Gebran Bassil wasn’t the only one criticizing Hezbollah this month. On March 30, Jumblatt launched an anti-Iran tirade. This stance was followed by a direct critique of Nasrallah’s speech on the first of April, describing it as lacking objectivity. By the 19th of April, Jumblatt asked “What’s wrong with Nasrallah?“. Jumblatt criticizes Hezbollah every now and then, but this time it came together with a Bassil criticism. It was not a very pleasant month for the party of God.
Not a very pleasant month indeed. As if the waves of criticism coming from the FPM, the FM, the PSP, the Saudi ambassador and the Grand Mufti weren’t enough, the Prime Minister said that Beirut supported any move that preserves Sanaa’s “sovereignty and territorial integrity.”
If you have been following Lebanese politics for the past few months, you’d notice that Hezbollah usually doesn’t get into a war of words with Tammam Salam (Because weakening him would mean strengthening his ally/rival Hariri). Well, guess what? The pressure was too high on Hezbollah this time that the party’s minister in the cabinet Hussein Hajj Hassan said in a statement that “Prime Minister Tammam Salam’s remarks on the Saudi military intervention in Yemen at the Arab League summit two days ago do not represent the views of the Lebanese government”
But to be fair here, Salam’s pro-Saudi stance (even if discreet) is understandable. It was Saudi pressure that eventually brought Salam to the premiership in April 2013. This is why Hezbollah probably didn’t make a big deal out of it and chose to calm things down in the cabinet meeting.
Even Berri tried to distance himself and Amal as much as possible from the FM-Hezbollah clash over Yemen. Within 7 days, the speaker said he supported three things: (1) Oman’s efforts to solve the crisis (April 1), (2) himself hosting the Yemeni dialogue 😛 (April 5) and (3) moving forward with the FM-Hezbollah talks he’s mediating (April 8).
With Tammam Salam and Jumblatt pushed slightly/temporarily towards M14, Berri found himself in April as the new Kingmaker in the Lebanese centre. He wants to host the Yemeni dialogue, because solving the presidential crisis in Lebanon is so 2008.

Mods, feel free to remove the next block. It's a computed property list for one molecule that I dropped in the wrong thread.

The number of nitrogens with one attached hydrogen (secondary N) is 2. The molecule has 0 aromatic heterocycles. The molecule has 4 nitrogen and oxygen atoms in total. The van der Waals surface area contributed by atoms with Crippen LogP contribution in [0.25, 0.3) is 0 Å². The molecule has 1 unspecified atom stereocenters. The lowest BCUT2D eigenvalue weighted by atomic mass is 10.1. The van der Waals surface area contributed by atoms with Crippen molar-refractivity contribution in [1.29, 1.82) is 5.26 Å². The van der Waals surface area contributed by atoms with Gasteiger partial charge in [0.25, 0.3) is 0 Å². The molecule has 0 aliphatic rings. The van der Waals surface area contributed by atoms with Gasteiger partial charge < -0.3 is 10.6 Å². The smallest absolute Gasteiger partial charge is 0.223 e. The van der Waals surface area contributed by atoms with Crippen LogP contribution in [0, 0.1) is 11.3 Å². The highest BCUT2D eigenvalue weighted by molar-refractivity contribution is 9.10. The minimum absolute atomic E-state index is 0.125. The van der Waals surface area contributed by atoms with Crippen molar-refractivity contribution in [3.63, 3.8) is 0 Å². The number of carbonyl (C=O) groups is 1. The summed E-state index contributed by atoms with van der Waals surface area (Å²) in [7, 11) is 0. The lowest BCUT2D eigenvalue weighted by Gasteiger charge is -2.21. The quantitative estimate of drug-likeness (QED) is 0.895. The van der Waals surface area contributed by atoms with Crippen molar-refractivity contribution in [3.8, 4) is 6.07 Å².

The Three Blows
Hezbollah suffered three more blows this month. The first blow was when M8 politician Michel Samaha confessed on the 20th of April that he transported explosives (with support of Syrian regime officials) into Lebanon with the aim of targeting Lebanese politicians and religious figures. (Although deep down, and as I said three years ago, this could be a good thing for Hezbollah since it would give the impression that they had nothing to do with the assassinations of the M14 politicians, and that it was Syria via its operatives all the time)
The second blow was the mysterious death of Rustum Ghazali, Syria’s man in Lebanon from 2002 till the 2005 withdrawal. While his death doesn’t have direct or even indirect consequences on the Lebanese scene, Lebanese and Syrian politics are still interconnected and it was seen as victory for M14. And a victory for M14 is never a victory for M8.
And because it wasn’t yet the worst month for M8 since the beginning of time, the third blow came from The Maronite Patriarch who accused Aoun and his March 8 allies of being responsible for the presidential vacuum. That’s the most violent criticism coming from the Maronite church since August 2014.
Yemen and the Baabda Declaration
Also, in other news, Michel Sleiman indirectly declared his candidacy as a “consensual candidate” if all parties accept the Baabda declaration and distance themselves from outside conflicts (inspired from the Lebanese dilemma over Yemen). His reelection would be unconstitutional: Presidents can’t have two consecutive terms in Lebanon. But then again, he was elected unconstitutionally since grade one civil servants need a constitutional amendment to be elected ( something the parliament did not do when they elected him in 2008), so who cares.
If a former protector of the constitution gets elected unconstitutionally and wants to get reelected unconstitutionally, I really don’t know what to say.
Actually, I know what to say. I’ll just repeat what I said at the beginning of the post: Lebanon is a successful democratic sovereign free republic.
341 days since the 25th of May. 177 days since the 5th of November. 773 days till the next parliamentary elections. Just kidding. We’re never going to have elections again 😀
Also, 3 days since Salma Hayek came to Lebanon.
(This last sentence was an attempt to make this political blog more “social”)